Thanks, Michael. I’m pleased to discuss our performance and progress in 2021 and to share our vision for where Vertex is headed. 2021 was a very important year for the Company, during which we expanded our leadership position in CF, significantly advanced the mid and late-stage pipeline and further strengthened our financial position. And one, which sets us up for high-value milestones in 2022 and a very bright future for years to come. Our revenue and earnings continue to reflect the significant growth of our global CF franchise. And based on our success in treating more CF patients, we again delivered exceptional financial results, generating nearly $7.6 billion in product revenues, representing 22% growth year-on-year and 27% growth over Q4 2020. Also in 2021, we initiated two global Phase 3 studies with our next-in-class CF regimen VX-121/tezacaftor/VX-561 completed enrollment in the pivotal studies of CTX001, delivered proof-of-concept with VX-147 in a type of APOL1-mediated kidney disease known as FSGS, delivered early but very promising results with VX-880 in type 1 diabetes and advanced VX-548 into two proof-of-concept studies in acute pain, the results of which are expected this quarter. These advancements span small molecule, gene editing and cell therapies and six disease areas including CF.

Fueled by our success in cystic fibrosis, our financial profile and balance sheet have been further strengthened, enabling both continued investment in internal and external innovation and industry-leading operating margins. We provided a detailed overview of Vertex at our webcast two weeks ago at the J.P. Morgan Conference. Tonight, our prepared remarks will recap the high points around our CF franchise and our pipeline and also review our commercial performance and financial expectations for 2022.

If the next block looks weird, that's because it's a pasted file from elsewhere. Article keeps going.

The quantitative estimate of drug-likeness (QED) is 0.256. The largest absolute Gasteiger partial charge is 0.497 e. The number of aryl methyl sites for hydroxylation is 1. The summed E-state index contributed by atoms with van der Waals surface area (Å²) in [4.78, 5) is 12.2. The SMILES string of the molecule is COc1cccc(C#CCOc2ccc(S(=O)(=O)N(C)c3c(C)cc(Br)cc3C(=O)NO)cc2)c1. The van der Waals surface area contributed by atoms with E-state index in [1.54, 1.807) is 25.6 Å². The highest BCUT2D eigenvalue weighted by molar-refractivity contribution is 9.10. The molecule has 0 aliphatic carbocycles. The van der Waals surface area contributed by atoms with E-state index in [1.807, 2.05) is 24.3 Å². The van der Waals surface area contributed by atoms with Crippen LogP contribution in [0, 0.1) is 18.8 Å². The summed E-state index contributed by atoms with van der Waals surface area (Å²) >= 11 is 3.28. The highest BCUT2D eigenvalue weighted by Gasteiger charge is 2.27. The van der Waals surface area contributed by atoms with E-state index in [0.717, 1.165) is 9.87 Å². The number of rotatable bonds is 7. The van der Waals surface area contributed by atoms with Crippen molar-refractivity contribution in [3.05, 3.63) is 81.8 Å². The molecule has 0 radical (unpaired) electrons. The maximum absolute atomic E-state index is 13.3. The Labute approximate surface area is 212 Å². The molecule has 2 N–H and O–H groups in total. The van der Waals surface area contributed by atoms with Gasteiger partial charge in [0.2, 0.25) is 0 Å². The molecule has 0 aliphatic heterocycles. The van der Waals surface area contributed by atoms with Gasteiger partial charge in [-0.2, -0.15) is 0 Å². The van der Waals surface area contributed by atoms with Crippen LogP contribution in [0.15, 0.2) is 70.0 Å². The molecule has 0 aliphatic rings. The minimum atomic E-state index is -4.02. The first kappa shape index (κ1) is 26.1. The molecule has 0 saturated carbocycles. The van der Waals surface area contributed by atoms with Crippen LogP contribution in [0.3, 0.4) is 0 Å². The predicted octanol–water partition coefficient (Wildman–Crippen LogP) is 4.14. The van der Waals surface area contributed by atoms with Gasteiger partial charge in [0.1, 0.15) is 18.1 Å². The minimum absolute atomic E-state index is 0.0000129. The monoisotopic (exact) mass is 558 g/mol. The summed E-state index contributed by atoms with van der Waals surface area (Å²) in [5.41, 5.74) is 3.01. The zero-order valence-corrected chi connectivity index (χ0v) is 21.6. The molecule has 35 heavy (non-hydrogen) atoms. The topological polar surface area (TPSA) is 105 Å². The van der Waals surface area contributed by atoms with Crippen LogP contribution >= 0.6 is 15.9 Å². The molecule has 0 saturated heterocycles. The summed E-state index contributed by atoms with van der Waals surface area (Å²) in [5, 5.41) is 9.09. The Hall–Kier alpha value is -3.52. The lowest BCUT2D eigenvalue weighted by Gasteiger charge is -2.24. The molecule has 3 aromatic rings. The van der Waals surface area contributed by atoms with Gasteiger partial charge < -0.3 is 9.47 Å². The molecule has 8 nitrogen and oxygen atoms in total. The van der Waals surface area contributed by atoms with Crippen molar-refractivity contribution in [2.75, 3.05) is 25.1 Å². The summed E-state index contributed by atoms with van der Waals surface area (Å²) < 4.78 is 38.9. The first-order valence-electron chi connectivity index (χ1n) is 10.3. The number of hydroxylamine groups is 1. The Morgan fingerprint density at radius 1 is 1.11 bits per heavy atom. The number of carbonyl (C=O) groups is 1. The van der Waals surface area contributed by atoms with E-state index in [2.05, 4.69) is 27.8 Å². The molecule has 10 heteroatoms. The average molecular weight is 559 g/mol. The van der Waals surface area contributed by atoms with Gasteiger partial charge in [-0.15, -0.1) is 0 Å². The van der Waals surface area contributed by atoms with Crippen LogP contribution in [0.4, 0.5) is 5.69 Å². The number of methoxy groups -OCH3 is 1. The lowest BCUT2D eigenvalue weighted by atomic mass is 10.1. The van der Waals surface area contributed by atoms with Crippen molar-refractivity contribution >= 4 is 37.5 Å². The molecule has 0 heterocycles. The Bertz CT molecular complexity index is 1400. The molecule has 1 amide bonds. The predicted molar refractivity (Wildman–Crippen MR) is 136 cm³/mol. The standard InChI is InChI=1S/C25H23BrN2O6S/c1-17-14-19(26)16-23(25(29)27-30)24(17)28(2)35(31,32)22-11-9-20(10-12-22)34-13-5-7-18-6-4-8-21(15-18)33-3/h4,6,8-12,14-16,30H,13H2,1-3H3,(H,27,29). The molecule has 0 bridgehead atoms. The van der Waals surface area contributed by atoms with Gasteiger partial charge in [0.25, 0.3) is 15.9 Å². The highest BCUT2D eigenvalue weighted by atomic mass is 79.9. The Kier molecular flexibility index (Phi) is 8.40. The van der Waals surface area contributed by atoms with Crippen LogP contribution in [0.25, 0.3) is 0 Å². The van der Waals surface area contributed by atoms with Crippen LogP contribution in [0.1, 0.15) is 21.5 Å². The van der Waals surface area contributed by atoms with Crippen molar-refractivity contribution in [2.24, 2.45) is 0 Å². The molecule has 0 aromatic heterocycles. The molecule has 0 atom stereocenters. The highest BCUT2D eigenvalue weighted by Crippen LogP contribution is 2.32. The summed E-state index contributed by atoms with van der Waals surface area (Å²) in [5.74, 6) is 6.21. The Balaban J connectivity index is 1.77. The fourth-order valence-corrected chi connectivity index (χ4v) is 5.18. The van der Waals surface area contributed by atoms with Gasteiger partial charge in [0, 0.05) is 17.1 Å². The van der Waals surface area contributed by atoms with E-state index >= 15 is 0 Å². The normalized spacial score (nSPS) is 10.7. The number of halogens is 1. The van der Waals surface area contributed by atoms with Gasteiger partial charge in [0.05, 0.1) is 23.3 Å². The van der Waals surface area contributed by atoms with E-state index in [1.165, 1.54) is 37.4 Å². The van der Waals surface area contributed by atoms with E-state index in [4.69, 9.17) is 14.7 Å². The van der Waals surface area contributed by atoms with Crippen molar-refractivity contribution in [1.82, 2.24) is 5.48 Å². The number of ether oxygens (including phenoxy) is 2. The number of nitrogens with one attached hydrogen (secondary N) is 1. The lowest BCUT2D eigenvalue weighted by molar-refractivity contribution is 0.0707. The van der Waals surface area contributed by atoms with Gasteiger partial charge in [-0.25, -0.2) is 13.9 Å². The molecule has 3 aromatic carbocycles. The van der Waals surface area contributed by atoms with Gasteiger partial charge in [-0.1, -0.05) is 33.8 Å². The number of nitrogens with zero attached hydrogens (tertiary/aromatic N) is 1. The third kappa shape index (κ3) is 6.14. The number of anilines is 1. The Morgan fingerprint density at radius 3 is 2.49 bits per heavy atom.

Starting with CF. For the 90% of CF patients who can benefit from a CFTR modulator, we see continued significant growth ahead. As we have more than 25,000 patients who could benefit from TRIKAFTA and our other CF medicines, but who are not yet on treatment. Stuart will discuss the opportunity ahead of us and our high confidence that we will reach these patients in his prepared remarks. Approved first in the US in October of 2019, TRIKAFTA set a high bar in terms of both clinical trials and real-world data and has become the standard of care for patients with CF today.

To recap, in late 2021 we shared 96 week data from the extension of the TRIKAFTA pivotal trial where we saw no decline in mean [Phonetic] lung function. This was the first for any CFTR modulator. We now have the first real-world data for TRIKAFTA from the US CF Foundation Registry, across approximately 16,000 patients treated with TRIKAFTA and represented in the registry in 2020, relative to patients eligible for TRIKAFTA in the year prior to approval, will see an 87% reduction in the risk of lung transplant, a 77% reduction in pulmonary exacerbations, and a 74% reduction in the risk of death.